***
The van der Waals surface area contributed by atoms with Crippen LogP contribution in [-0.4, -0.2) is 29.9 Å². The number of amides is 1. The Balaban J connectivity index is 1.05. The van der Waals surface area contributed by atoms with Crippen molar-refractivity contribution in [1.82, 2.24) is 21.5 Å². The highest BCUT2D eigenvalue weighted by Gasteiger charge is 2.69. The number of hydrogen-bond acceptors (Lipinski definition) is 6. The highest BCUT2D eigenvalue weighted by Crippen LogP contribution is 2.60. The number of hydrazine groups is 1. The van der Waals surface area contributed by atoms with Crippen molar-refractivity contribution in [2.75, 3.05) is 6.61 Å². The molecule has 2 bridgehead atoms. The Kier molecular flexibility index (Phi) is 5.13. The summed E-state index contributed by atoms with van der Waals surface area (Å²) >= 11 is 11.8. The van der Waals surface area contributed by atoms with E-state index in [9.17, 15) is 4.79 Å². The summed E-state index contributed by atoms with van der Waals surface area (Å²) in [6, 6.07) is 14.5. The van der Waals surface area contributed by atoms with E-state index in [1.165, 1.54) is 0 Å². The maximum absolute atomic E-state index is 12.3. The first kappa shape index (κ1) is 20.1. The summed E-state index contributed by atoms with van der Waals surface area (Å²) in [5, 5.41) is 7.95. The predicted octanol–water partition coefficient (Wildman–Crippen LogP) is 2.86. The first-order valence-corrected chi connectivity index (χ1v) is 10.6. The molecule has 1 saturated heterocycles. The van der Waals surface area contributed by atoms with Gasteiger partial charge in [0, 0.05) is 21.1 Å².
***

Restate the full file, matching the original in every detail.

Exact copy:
The van der Waals surface area contributed by atoms with Crippen LogP contribution in [-0.4, -0.2) is 29.9 Å². The number of amides is 1. The Balaban J connectivity index is 1.05. The van der Waals surface area contributed by atoms with Crippen molar-refractivity contribution in [1.82, 2.24) is 21.5 Å². The highest BCUT2D eigenvalue weighted by Gasteiger charge is 2.69. The number of hydrogen-bond acceptors (Lipinski definition) is 6. The highest BCUT2D eigenvalue weighted by Crippen LogP contribution is 2.60. The number of hydrazine groups is 1. The van der Waals surface area contributed by atoms with Crippen molar-refractivity contribution in [2.75, 3.05) is 6.61 Å². The molecule has 2 bridgehead atoms. The Kier molecular flexibility index (Phi) is 5.13. The summed E-state index contributed by atoms with van der Waals surface area (Å²) >= 11 is 11.8. The van der Waals surface area contributed by atoms with E-state index in [9.17, 15) is 4.79 Å². The summed E-state index contributed by atoms with van der Waals surface area (Å²) in [6, 6.07) is 14.5. The van der Waals surface area contributed by atoms with E-state index in [1.165, 1.54) is 0 Å². The maximum absolute atomic E-state index is 12.3. The first kappa shape index (κ1) is 20.1. The summed E-state index contributed by atoms with van der Waals surface area (Å²) in [5, 5.41) is 7.95. The predicted octanol–water partition coefficient (Wildman–Crippen LogP) is 2.86. The first-order valence-corrected chi connectivity index (χ1v) is 10.6. The molecule has 1 saturated heterocycles. The van der Waals surface area contributed by atoms with Gasteiger partial charge in [0, 0.05) is 21.1 Å².